Before I answer this question, first  let me tell you that my husband and I made it through this mind-boggling stage of parenting — it’ll be 20 years this May —  overcoming dreadful parenting episodes by learning as we went along, and not relying on the two post-grad degrees we have between us for guidance (I know, huh? All that education!).

Instead, we were lucky to have been recommended a couple of books that gave us all the advise and strength we needed to turn our devilish child into the wonderful young lady she is today.

We owe our home’s peace and harmony (and our child probably owes her life) primarily to Dr. Stanley Trecki’s The Difficult Child, and to Dr. John K. Rosemond’s  Six-Point Plan to Raising Happy, Healthy Children. 

During the first five years of my darling child’s life, I found myself at the end of my wits; frustrated, angry and feeling like I was doing something wrong — lot’s of guilt overcame me in these challenging days of motherhood.  My husband being the tender-hearted half of our family unit struggled with the ferocious exchanges he would encounter when he would come home from work.

“How can a five-year-old make you this way?” he would ask. “You’re obviously the smarter one here, so what’s the problem?”

 Uh, oh! Just hearing this would set me off because I knew he was right, but I didn’t have the answers to deal with the willful child’s needs.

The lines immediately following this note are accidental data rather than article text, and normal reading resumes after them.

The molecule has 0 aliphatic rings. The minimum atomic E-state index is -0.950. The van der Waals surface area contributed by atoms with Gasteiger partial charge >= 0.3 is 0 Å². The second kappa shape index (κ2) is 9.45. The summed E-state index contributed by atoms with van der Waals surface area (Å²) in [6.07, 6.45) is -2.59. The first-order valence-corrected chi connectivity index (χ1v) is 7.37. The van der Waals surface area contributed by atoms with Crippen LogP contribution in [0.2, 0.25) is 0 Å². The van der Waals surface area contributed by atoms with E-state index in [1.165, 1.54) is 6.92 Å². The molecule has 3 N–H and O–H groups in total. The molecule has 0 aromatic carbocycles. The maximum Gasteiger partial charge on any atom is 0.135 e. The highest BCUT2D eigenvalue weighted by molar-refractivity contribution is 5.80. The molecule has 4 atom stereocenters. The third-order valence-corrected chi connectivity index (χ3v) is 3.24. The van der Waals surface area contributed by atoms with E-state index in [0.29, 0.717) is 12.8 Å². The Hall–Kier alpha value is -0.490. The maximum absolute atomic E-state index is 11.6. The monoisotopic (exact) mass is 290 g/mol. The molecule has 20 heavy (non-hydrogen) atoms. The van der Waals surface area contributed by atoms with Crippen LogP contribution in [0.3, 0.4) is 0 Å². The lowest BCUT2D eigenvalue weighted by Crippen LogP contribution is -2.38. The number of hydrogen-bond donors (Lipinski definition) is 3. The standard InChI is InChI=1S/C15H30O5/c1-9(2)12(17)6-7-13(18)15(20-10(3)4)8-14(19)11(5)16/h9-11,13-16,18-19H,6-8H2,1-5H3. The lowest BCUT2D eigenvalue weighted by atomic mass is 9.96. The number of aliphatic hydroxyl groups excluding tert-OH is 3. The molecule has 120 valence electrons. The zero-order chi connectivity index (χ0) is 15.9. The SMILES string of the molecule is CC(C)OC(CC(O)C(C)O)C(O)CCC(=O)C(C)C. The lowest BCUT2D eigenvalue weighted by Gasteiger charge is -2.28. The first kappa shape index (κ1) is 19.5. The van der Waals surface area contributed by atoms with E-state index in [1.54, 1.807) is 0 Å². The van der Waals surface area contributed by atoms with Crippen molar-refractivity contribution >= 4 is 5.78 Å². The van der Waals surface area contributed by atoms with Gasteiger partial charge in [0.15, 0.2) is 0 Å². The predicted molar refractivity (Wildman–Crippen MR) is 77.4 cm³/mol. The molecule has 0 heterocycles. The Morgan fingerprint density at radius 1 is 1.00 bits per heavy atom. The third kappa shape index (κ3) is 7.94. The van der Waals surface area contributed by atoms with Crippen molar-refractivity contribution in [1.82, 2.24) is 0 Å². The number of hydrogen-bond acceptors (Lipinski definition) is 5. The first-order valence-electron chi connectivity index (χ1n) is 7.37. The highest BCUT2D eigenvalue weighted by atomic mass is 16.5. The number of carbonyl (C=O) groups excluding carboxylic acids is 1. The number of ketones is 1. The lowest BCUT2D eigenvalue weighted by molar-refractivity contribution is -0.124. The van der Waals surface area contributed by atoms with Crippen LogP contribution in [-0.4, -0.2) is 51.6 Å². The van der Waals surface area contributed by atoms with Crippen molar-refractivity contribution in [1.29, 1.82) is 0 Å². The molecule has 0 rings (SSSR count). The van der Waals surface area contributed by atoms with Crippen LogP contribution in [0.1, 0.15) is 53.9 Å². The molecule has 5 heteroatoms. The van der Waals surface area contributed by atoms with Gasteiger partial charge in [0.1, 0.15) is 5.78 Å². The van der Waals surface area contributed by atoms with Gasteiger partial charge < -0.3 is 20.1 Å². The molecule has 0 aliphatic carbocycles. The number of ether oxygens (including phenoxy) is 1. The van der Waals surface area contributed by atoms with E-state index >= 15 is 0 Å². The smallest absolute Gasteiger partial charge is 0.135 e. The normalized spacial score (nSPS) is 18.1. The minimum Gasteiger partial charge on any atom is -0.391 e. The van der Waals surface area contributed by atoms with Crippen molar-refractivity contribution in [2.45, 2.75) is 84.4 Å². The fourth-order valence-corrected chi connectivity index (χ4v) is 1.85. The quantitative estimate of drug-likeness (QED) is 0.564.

One fine day, my husband and I  were able to take a trip, without the kids, and civilly have an open discussion about our problematic child.

Little did he know I was armed with questionnaires, and a very tough disciplinary plan that would go against his calm and nurturing nature — which included an ultimatum he’d have to adhere to to keep us from going crazy.

To be continued…


  1. Anonymous says:

    This is too real and too funny at the same time. I look at photos from before kids and now – and can blame them for the accelerated aging that has taken place. Our daughter is now 7-1/2 and so fun to be with….but now starting the adventure again with twin baby boys (now 6 mos old). Wish us luck!

  2. Anonymous says:

    Twin boys?! That deserves a double dose of good luck wishes. As for parenting accelarating the aging process, I agree. I'm sure that's why I have to get my hair color every 4 weeks instead of 6. Oy!

  3. Anonymous says:

    I had difficult moments like those you explain, but never a difficult child. Good for you for not crawling into a corner and instead arming yourself with knowledge. I can't wait to read what happens next.

  4. Anonymous says:

    You are so right!! I was just thinking this morning how it is time to make the next highlight/color appt. That would be one of the last things to be cut out of our household budget.

  5. Anonymous says:

    As they say, “Kowledge is Power,” and in our situation learning what to do with a kid like this one was the key to turning her into a productive, focused and lovable child.
    I'm glad you stoped by to read!

  6. Anonymous says:

    You have me on the edge of my seat. I need to know how you learned to handle an extrovert.